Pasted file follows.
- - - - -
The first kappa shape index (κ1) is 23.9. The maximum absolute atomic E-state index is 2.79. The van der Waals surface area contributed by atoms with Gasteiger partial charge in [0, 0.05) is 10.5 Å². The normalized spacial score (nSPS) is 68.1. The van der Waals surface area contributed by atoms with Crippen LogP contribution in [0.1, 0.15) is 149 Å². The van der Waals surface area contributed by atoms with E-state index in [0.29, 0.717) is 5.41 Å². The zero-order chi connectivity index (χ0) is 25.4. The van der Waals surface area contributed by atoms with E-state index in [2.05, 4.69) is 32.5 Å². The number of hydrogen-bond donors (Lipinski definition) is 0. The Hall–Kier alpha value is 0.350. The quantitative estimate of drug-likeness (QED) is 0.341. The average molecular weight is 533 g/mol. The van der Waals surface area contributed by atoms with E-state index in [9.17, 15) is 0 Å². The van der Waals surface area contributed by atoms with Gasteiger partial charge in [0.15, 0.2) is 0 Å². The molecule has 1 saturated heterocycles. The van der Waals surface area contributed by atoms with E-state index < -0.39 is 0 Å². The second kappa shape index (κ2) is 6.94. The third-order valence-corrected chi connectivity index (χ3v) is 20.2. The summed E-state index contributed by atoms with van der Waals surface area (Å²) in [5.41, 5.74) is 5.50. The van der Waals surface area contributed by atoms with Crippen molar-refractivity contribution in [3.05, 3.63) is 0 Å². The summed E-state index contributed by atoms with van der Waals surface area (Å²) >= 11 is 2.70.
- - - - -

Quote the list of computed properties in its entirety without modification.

The first kappa shape index (κ1) is 23.9. The maximum absolute atomic E-state index is 2.79. The van der Waals surface area contributed by atoms with Gasteiger partial charge in [0, 0.05) is 10.5 Å². The normalized spacial score (nSPS) is 68.1. The van der Waals surface area contributed by atoms with Crippen LogP contribution in [0.1, 0.15) is 149 Å². The van der Waals surface area contributed by atoms with E-state index in [0.29, 0.717) is 5.41 Å². The zero-order chi connectivity index (χ0) is 25.4. The van der Waals surface area contributed by atoms with E-state index in [2.05, 4.69) is 32.5 Å². The number of hydrogen-bond donors (Lipinski definition) is 0. The Hall–Kier alpha value is 0.350. The quantitative estimate of drug-likeness (QED) is 0.341. The average molecular weight is 533 g/mol. The van der Waals surface area contributed by atoms with E-state index in [9.17, 15) is 0 Å². The van der Waals surface area contributed by atoms with Gasteiger partial charge in [0.15, 0.2) is 0 Å². The molecule has 1 saturated heterocycles. The van der Waals surface area contributed by atoms with E-state index < -0.39 is 0 Å². The second kappa shape index (κ2) is 6.94. The third-order valence-corrected chi connectivity index (χ3v) is 20.2. The summed E-state index contributed by atoms with van der Waals surface area (Å²) in [5.41, 5.74) is 5.50. The van der Waals surface area contributed by atoms with Crippen molar-refractivity contribution in [3.05, 3.63) is 0 Å². The summed E-state index contributed by atoms with van der Waals surface area (Å²) >= 11 is 2.70.